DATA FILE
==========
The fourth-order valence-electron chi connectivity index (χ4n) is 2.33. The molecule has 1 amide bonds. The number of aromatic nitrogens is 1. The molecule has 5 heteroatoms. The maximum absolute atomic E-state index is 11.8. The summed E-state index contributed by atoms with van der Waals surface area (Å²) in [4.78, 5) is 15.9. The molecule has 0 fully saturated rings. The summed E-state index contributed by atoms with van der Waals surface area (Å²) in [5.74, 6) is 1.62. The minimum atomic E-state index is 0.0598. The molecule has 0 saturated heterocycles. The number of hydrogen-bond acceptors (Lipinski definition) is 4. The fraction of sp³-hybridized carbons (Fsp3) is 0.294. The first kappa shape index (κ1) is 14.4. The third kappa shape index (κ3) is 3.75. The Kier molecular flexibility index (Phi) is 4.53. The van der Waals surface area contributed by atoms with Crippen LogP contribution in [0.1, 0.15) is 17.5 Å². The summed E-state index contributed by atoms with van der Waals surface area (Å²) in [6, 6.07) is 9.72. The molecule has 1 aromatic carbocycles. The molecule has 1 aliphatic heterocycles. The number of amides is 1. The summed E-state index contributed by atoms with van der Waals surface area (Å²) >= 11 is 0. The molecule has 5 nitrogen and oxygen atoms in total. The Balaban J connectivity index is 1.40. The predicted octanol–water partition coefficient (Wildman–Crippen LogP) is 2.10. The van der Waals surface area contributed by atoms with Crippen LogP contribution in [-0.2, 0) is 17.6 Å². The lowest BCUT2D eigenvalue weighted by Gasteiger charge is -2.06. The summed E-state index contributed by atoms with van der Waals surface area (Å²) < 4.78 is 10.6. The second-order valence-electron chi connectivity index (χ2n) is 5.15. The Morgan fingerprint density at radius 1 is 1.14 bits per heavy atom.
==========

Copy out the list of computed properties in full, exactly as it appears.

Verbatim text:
The fourth-order valence-electron chi connectivity index (χ4n) is 2.33. The molecule has 1 amide bonds. The number of aromatic nitrogens is 1. The molecule has 5 heteroatoms. The maximum absolute atomic E-state index is 11.8. The summed E-state index contributed by atoms with van der Waals surface area (Å²) in [4.78, 5) is 15.9. The molecule has 0 fully saturated rings. The summed E-state index contributed by atoms with van der Waals surface area (Å²) in [5.74, 6) is 1.62. The minimum atomic E-state index is 0.0598. The molecule has 0 saturated heterocycles. The number of hydrogen-bond acceptors (Lipinski definition) is 4. The fraction of sp³-hybridized carbons (Fsp3) is 0.294. The first kappa shape index (κ1) is 14.4. The third kappa shape index (κ3) is 3.75. The Kier molecular flexibility index (Phi) is 4.53. The van der Waals surface area contributed by atoms with Crippen LogP contribution in [0.1, 0.15) is 17.5 Å². The summed E-state index contributed by atoms with van der Waals surface area (Å²) in [6, 6.07) is 9.72. The molecule has 1 aromatic carbocycles. The molecule has 1 aliphatic heterocycles. The number of amides is 1. The summed E-state index contributed by atoms with van der Waals surface area (Å²) >= 11 is 0. The molecule has 5 nitrogen and oxygen atoms in total. The Balaban J connectivity index is 1.40. The predicted octanol–water partition coefficient (Wildman–Crippen LogP) is 2.10. The van der Waals surface area contributed by atoms with Crippen LogP contribution in [-0.2, 0) is 17.6 Å². The lowest BCUT2D eigenvalue weighted by Gasteiger charge is -2.06. The summed E-state index contributed by atoms with van der Waals surface area (Å²) < 4.78 is 10.6. The second-order valence-electron chi connectivity index (χ2n) is 5.15. The Morgan fingerprint density at radius 1 is 1.14 bits per heavy atom.